There is both good news and bad news for the Bears this Sunday.
The Baltimore Ravens will bring one of the NFL’s worst offenses to Soldier Field, struggling both on the ground and through the air and that could offer some tonic to a Bears defense that is also one of the worst in the league.
On the flip side, the defending Super Bowl champion Ravens are still one of the best defenses in the NFL and, in his second start of the season, Josh McCown will face the best pass rush the Bears have seen this year.
That is especially unsettling, realizing the Bears offensive line had its worst outing of the season last Sunday against the Lions.
Joe Flacco is among the NFL’s wealthiest players with the contract he signed following the Ravens Super Bowl win, and one of the least productive quarterbacks in the game with a 77.3 passer rating, 25th in the NFL.
Flacco managed just 6.7 yards a pass and his 12 TD passes are offset by 11 interceptions.
Part of his problems may be the fact the Ravens are 30th in the NFL rushing the football and 32nd, dead last, in average gain per rush.
That’s hard to believe when Ray Rice is your feature back, but he has just 115 carries through nine games for 289 yards, a 2.5 yard per carry average.
Bernard Pierce was supposed to be a great compliment to Rice this season, but he’s averaged just 2.5 yards a pop on 93 carries.
Usually a huge factor in the Ravens passing game, Rice has also struggled there, managing just 4.9 yards a catch on 33 receptions for 161 yards.
The suspicion the Ravens would miss Anquan Boldin is born out in No. 1 receiver, Torrey Smith’s numbers. While he’s caught 41 passes for 753 yards, an outstanding 18.4 average, Smith’s been targeted 84 times. No. 1 receivers who convert less than half their targets don’t stay No. 1’s for long.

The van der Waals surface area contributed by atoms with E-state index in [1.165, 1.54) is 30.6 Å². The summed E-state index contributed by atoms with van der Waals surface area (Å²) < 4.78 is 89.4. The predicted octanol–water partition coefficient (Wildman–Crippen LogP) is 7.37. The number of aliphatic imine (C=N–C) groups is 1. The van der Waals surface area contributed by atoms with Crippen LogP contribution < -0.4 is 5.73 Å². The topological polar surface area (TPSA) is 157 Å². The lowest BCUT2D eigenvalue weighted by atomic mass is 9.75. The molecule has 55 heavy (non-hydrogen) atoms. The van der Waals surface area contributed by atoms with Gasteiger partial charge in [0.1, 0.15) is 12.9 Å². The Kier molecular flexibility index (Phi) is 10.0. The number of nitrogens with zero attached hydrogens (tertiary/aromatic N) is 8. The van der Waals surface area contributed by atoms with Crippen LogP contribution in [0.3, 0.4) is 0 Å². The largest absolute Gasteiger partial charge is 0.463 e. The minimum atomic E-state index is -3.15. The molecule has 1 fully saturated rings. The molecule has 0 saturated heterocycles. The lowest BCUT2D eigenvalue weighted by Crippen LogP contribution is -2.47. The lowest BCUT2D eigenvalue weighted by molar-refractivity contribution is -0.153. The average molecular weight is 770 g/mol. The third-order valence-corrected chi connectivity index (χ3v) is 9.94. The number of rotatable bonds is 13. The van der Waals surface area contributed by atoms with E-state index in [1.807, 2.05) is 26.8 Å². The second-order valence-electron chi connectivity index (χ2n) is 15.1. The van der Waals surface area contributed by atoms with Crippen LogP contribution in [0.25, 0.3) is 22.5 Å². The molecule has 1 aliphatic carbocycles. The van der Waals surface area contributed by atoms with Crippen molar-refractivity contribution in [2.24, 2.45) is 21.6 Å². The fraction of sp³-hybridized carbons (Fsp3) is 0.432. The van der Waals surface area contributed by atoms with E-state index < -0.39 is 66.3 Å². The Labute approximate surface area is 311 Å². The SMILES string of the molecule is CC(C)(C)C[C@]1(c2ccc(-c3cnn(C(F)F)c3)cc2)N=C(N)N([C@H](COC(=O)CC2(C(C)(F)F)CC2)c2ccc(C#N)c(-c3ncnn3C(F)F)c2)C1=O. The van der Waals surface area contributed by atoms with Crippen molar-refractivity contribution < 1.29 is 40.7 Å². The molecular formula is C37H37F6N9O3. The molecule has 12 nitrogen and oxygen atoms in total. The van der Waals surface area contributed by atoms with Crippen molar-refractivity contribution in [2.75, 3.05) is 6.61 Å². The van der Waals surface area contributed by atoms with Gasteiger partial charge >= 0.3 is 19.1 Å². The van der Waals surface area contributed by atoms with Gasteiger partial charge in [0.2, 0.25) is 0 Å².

The Ravens biggest problem has been the offensive line, which is puzzling since it started the season with four starters from the Super Bowl team and has been so bad the Ravens dealt for Eugene Monroe from Jacksonville before the trade deadline.
Defensively, the Ravens have reloaded nicely after losing Paul Kruger, Ray Lewis, Dannell Ellerbe, Ed Reed and Cary Williams. The additions of Chris Canty, Daryl Smith, Elvis Dumervil and rookie Matt Elam have made the rebuilding of that unit somewhat seamless.
The key matchups in this ballgame feature the game’s best nose tackle, Haloti Ngata, on the inside shoulders of Kyle Long and Matt Slauson at different times, and Terrell Suggs and Dumervil rushing off the edges on Jordan Mills and Jermon Bushrod.
The Ravens have 32 QB sacks, paced by Suggs’ nine and Dumervil’s eight.
Jimmy Smith has nice size on one corner at 6-foot-2 but Lardarius Webb is smallish at 5-10 and that will create a mismatch for either Brandon Marshall or Alshon Jeffery.
On the other side of the ball, Rice against the Bears’ two rookie linebackers is the key. As badly as Rice has struggled this year, Mel Tucker has to be sure Jon Bostic and Khaseem Greene isn’t the antidote he’s been looking for.
One other matchup to watch is John Harbaugh, one of the most successful coaches in the history of the NFL through his first five seasons, against first-year Bears coach Marc Trestman.
Harbaugh is sure to have some custom pressures designed for McCown and how Trestman and Aaron Kromer counter could be the difference in the game.
This is the Bears’ biggest game of the season. A Bears victory argues there’s no reason they can’t handle anyone else left on the schedule and 10-6 is realistic.
Lose this one and the Bears winning five of their last six is about as likely as Bill Belichick hosting Saturday Night Live.
• Hub Arkush covers the Bears for Shaw Media and HubArkush.com. Write to him at firstname.lastname@example.org.